Stir up the Campbell: Jason take the reins for Redskins

Updated: November 14, 2006, 3:23 PM ET
Associated Press

ASHBURN, Va. -- Within a few hours of his big promotion, Jason Campbell had received congratulations and advice from Donovan McNabb, Steve McNair and Charlie Frye.

For that matter, it seemed everyone wanted a word with the new Washington Redskins starting quarterback.

"I had to cut my phone off," Campbell said. "It was getting crazy."

Campbell arrived for work a bit calmer Tuesday, having slept on the news that he has replaced Mark Brunell and will start Sunday's game against the Tampa Bay Buccaneers. Campbell said he left his Monday meeting with coach Joe Gibbs feeling as if he were "winning the lottery," so he was happy to hear from other quarterbacks who had experienced the same.

"They just told me to take the approach of `Go out there, be yourself," Campbell said. "'Just take every play one play at a time. If you make a mistake, keep your head up high and keep working hard, because you are going to get better from game to game."

But there are sure to be some early growing pains for a quarterback who hasn't taken a snap in a competitive game since undefeated Auburn's victory over Virginia Tech in the Sugar Bowl in January 2005. The move from 36-year-old Brunell to 24-year-old Campbell signifies that the Redskins (3-6) are willing to risk the unknown to salvage something from their season -- and to see what Campbell can give them in years to come.

"I thought we really needed a spark," guard Randy Thomas said. "At 3-6, a certain move like this hopefully will get guys thinking, `This is a new beginning. This is something we can build on, and hopefully this can bring greatness."

The Redskins are counting on Campbell, the No. 25 overall pick last year, to be the long-term solution at a position that hasn't been stable since Gibbs' first tenure ended in 1992. Campbell will become the 17th quarterback to start for the Redskins in 14 seasons; Gus Frerotte (1996) and Brad Johnson (1999) were the only ones to make it through an entire season with the No. 1 job intact.

In announcing the switch, Gibbs said Brunell play wasn't the sole reason for the Redskins' ills, and no one will dispute the coach on that point. For Campbell to correct the team's biggest problem, he would also have to play defensive back and stop the big gainers that opposing quarterbacks consistently completed against the secondary.

The Redskins have already lost games by 17, 16, 14 and 24 points -- surpassing the number of double-digits defeats in Gibbs' 6-10 comeback season in 2004. In the last five games, the number of turnovers forced by the defense equals the number of points scored by the offense in the third quarter: zero.

A major criticism of Brunell is that he wasn't able to get the ball downfield, but fullback Rock Cartwright said Campbell will have the same predicament if the blocking doesn't improve.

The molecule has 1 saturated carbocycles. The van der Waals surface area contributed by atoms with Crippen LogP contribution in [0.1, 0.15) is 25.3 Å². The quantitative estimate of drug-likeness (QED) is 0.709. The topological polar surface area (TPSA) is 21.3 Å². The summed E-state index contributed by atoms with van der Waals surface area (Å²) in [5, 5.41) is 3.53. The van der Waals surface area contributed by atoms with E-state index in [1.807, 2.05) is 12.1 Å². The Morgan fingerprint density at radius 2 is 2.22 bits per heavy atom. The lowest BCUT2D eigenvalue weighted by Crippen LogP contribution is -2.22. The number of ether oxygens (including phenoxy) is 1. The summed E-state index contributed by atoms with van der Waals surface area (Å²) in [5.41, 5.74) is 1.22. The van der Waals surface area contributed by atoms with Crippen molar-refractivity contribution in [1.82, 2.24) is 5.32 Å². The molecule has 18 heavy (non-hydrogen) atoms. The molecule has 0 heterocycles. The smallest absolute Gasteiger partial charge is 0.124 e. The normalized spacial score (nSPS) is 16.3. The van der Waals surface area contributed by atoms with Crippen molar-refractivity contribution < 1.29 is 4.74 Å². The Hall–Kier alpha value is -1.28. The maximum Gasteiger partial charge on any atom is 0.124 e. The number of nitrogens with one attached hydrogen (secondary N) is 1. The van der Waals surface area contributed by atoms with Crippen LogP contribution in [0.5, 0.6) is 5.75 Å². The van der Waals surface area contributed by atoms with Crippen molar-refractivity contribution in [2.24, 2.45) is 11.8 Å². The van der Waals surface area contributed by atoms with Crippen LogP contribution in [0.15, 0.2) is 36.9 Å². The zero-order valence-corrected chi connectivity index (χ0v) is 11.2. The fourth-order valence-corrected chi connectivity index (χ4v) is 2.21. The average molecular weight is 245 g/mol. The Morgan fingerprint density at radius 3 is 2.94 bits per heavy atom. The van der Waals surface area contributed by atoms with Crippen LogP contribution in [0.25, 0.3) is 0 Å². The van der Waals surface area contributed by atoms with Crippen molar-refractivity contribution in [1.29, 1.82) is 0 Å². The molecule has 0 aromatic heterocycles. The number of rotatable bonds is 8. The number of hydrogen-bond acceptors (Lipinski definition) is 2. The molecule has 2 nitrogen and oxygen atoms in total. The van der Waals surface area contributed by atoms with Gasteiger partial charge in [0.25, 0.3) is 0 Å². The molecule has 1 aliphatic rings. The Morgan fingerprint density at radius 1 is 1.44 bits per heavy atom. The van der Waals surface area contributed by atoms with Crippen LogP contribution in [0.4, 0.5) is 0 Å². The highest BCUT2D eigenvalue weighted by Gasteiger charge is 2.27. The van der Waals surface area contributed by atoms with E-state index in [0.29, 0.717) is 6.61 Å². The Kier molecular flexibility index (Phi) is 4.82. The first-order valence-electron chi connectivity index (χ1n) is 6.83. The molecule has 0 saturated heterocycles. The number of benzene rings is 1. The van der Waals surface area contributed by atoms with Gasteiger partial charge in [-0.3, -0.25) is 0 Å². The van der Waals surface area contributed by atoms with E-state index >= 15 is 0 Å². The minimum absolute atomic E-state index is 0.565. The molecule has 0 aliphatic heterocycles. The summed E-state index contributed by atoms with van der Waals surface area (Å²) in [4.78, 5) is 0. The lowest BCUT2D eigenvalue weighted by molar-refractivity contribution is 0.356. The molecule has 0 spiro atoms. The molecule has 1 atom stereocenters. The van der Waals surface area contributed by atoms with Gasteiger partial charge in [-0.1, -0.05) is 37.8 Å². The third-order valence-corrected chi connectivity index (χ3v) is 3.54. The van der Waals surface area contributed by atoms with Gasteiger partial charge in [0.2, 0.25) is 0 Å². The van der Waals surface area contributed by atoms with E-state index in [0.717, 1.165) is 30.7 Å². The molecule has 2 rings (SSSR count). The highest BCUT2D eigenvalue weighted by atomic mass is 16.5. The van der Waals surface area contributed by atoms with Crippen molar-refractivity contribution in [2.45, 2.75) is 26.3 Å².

"There's been opportunities when Mark was probably going to complete a deep pass if we give him better pass protection up front," Cartwright said. "The quarterback a lot of the times takes too much of the blame when you're losing and gets too much of the credit when you're winning. I just feel sorry for Mark because of that. Everybody could play better."

Campbell said he had some "mixed emotions" because Brunell has been his mentor, but the young quarterback knows his stronger arm and greater mobility will give him a chance to do things Brunell couldn't.

"I think that I can help stretch the field with those downfield throws," Campbell said.

Campbell realizes that his life has changed forever and that the patience he's had to teach himself over the past year and a half will have to pay off in different ways. After talking to reporters in the parking lot, he walked into Redskins Park and was briefed on his media obligations for the rest of the week.

For those not used to hearing his voice, he is soft-spoken and carries himself with a remarkable even-keeled perspective for someone his age. He also has let's-be-real moments of candor, when he'll dismiss organizational spin and just say what's obvious.

An example of that came Monday, when Campbell was discussing why Gibbs had taken so long to bench Brunell. Campbell said what Gibbs wouldn't say -- that the coach thought this would be a Super Bowl team.

"I think it was a situation in which the coaches and Coach Gibbs are at the standpoint of their life and their coaching career that they are trying to win the whole thing right now," Campbell said. "I think that was the key, and a guy like Mark, a veteran who has been to the AFC championship and a couple of Pro Bowls, they feel like he is a guy who could get things jump-started in the right direction."

And now it's Campbell's turn.


Copyright 2006 by The Associated Press

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